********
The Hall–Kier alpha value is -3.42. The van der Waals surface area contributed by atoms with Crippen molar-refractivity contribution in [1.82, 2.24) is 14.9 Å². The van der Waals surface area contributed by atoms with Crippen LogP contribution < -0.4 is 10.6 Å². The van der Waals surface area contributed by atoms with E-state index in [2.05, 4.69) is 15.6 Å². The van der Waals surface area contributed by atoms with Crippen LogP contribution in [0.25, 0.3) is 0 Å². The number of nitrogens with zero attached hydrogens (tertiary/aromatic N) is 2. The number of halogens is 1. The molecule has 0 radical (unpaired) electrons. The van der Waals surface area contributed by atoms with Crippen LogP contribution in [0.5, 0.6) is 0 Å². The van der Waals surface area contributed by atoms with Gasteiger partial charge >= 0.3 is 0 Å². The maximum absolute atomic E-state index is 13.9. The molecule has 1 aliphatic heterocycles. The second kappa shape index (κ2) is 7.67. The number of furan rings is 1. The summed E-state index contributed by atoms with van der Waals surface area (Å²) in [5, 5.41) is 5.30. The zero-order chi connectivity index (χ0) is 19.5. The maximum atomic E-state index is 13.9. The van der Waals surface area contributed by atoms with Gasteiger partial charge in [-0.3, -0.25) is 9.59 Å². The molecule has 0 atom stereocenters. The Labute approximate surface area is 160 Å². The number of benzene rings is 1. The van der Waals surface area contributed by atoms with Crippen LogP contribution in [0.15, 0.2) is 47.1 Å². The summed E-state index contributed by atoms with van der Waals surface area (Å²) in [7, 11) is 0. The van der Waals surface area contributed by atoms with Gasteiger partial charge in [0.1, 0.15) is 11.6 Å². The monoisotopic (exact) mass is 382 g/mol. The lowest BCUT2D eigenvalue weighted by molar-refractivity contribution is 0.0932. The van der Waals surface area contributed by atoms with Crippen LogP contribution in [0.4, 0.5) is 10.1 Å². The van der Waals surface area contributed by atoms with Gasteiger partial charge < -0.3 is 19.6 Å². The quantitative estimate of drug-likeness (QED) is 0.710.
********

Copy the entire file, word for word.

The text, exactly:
The Hall–Kier alpha value is -3.42. The van der Waals surface area contributed by atoms with Crippen molar-refractivity contribution in [1.82, 2.24) is 14.9 Å². The van der Waals surface area contributed by atoms with Crippen LogP contribution < -0.4 is 10.6 Å². The van der Waals surface area contributed by atoms with E-state index in [2.05, 4.69) is 15.6 Å². The van der Waals surface area contributed by atoms with Crippen LogP contribution in [0.25, 0.3) is 0 Å². The number of nitrogens with zero attached hydrogens (tertiary/aromatic N) is 2. The number of halogens is 1. The molecule has 0 radical (unpaired) electrons. The van der Waals surface area contributed by atoms with Crippen LogP contribution in [0.5, 0.6) is 0 Å². The van der Waals surface area contributed by atoms with Gasteiger partial charge >= 0.3 is 0 Å². The maximum absolute atomic E-state index is 13.9. The molecule has 1 aliphatic heterocycles. The second kappa shape index (κ2) is 7.67. The number of furan rings is 1. The summed E-state index contributed by atoms with van der Waals surface area (Å²) in [5, 5.41) is 5.30. The zero-order chi connectivity index (χ0) is 19.5. The maximum atomic E-state index is 13.9. The van der Waals surface area contributed by atoms with Gasteiger partial charge in [-0.3, -0.25) is 9.59 Å². The molecule has 0 atom stereocenters. The Labute approximate surface area is 160 Å². The number of benzene rings is 1. The van der Waals surface area contributed by atoms with Crippen LogP contribution in [0.15, 0.2) is 47.1 Å². The summed E-state index contributed by atoms with van der Waals surface area (Å²) in [7, 11) is 0. The van der Waals surface area contributed by atoms with Gasteiger partial charge in [0.1, 0.15) is 11.6 Å². The monoisotopic (exact) mass is 382 g/mol. The lowest BCUT2D eigenvalue weighted by molar-refractivity contribution is 0.0932. The van der Waals surface area contributed by atoms with Crippen LogP contribution in [0.4, 0.5) is 10.1 Å². The van der Waals surface area contributed by atoms with Gasteiger partial charge < -0.3 is 19.6 Å². The quantitative estimate of drug-likeness (QED) is 0.710.